> ovs-vsctl add-port ovsbr0 podA-ovs

As you can see in the above ip a output, the state of the VETH device ends is DOWN - we can change this, from inside the pod by running an additional nsenter command (nsenter is really powerful):

> nsenter -t 9444 -n ip link set podA-netns up
> ip link set podA-ovs up

Now as both sides of the VETH devices are in UP state, we can assign a ip address to the interface inside the Pod and verify that it is set.

> nsenter -t 9444 -n ip addr add 172.16.0.10/12 dev podA-netns
> nsenter -t 9444 -n ip a
1: lo: <LOOPBACK,UP,LOWER_UP> mtu 65536 qdisc noqueue state UNKNOWN group default qlen 1000
    link/loopback 00:00:00:00:00:00 brd 00:00:00:00:00:00
    inet 127.0.0.1/8 scope host lo
       valid_lft forever preferred_lft forever
    inet6 ::1/128 scope host 
       valid_lft forever preferred_lft forever
13: podA-netns@if14: <BROADCAST,MULTICAST,UP,LOWER_UP> mtu 1500 qdisc noqueue state UP group default qlen 1000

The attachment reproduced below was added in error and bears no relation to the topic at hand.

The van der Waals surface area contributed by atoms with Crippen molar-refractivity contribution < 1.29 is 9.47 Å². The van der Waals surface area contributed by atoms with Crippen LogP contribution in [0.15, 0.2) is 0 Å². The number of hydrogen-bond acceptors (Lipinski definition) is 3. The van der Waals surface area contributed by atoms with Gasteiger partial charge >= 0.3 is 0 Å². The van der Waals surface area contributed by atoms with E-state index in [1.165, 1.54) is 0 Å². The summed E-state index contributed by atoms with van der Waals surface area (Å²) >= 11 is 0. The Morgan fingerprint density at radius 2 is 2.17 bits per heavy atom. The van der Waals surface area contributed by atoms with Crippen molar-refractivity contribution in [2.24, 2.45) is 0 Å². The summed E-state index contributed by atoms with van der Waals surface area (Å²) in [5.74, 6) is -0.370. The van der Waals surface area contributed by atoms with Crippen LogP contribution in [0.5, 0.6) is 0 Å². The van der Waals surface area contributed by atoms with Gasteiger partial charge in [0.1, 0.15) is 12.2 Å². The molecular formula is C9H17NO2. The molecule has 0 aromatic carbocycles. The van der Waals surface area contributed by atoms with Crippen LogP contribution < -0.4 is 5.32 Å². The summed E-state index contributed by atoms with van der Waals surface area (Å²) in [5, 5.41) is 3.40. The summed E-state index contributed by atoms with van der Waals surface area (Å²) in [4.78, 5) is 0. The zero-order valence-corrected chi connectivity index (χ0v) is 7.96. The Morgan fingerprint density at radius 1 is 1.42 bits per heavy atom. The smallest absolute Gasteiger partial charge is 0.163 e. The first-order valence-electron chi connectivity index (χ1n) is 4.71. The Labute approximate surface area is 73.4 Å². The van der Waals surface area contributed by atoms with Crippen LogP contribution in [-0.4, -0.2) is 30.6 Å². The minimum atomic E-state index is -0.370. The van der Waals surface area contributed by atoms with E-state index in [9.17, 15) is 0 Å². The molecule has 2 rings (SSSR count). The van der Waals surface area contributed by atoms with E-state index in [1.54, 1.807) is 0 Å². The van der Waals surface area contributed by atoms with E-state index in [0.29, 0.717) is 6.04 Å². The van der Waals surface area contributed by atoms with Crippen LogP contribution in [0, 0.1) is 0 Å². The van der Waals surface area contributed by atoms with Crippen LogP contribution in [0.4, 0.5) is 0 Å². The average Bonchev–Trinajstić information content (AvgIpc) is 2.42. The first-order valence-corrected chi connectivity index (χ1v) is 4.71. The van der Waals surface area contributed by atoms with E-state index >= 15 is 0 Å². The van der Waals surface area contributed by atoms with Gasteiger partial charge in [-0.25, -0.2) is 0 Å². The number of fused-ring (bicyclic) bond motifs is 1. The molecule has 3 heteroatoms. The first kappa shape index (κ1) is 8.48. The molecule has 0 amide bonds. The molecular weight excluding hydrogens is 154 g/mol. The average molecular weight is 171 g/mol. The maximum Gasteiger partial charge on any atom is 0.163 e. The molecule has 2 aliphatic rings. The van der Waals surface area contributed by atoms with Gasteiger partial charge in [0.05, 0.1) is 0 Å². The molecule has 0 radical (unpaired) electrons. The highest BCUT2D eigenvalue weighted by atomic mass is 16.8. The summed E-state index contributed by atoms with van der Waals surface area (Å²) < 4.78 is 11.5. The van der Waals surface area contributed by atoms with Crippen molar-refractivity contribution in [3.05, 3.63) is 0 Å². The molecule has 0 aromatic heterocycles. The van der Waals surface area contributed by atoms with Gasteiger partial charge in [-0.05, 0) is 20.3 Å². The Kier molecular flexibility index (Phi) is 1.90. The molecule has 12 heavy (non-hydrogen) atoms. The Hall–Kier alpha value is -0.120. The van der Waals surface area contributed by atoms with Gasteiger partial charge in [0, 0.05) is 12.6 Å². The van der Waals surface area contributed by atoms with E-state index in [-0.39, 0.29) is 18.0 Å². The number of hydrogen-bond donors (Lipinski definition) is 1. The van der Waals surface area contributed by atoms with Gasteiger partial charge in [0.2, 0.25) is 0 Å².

link/ether 0e:19:51:5f:6a:fe brd ff:ff:ff:ff:ff:ff link-netnsid 0
    inet 172.16.0.10/12 scope global podA-netns
       valid_lft forever preferred_lft forever
    inet6 fe80::c19:51ff:fe5f:6afe/64 scope link 
       valid_lft forever preferred_lft forever

Next we will do the same on the other virtual machine, I will paste only the command here in summary:

> podman run -d --net=none alpine sh -c 'while sleep 3600; do :; done'
> lsns
4026532727 net         2  5239 root            sh -c while sleep 3600; do :; done
> ip link add dev podB-ovs type veth peer name podB-netns
> ip link set netns 5239 dev podB-netns
> ovs-vsctl add-port ovsbr0 podB-ovs
> nsenter -t 5239 -n ip link set podB-netns up
> ip link set podB-ovs up
> nsenter -t 5239 -n ip addr add 172.16.0.11/12 dev podB-netns

Check the connection

Afterwards you should be able to ping from inside your Pods the other Pods.

> ip a
1: lo: <LOOPBACK,UP,LOWER_UP> mtu 65536 qdisc noqueue state UNKNOWN qlen 1000
    link/loopback 00:00:00:00:00:00 brd 00:00:00:00:00:00
    inet 127.0.0.1/8 scope host lo
       valid_lft forever preferred_lft forever
    inet6 ::1/128 scope host 
       valid_lft forever preferred_lft forever
20: podB-netns@if21: <BROADCAST,MULTICAST,UP,LOWER_UP,M-DOWN> mtu 1500 qdisc noqueue state UP qlen 1000
    link/ether a6:2e:fe:d8:f4:c3 brd ff:ff:ff:ff:ff:ff
    inet 172.16.0.11/12 scope global podB-netns
       valid_lft forever preferred_lft forever
    inet6 fe80::a42e:feff:fed8:f4c3/64 scope link 
       valid_lft forever preferred_lft forever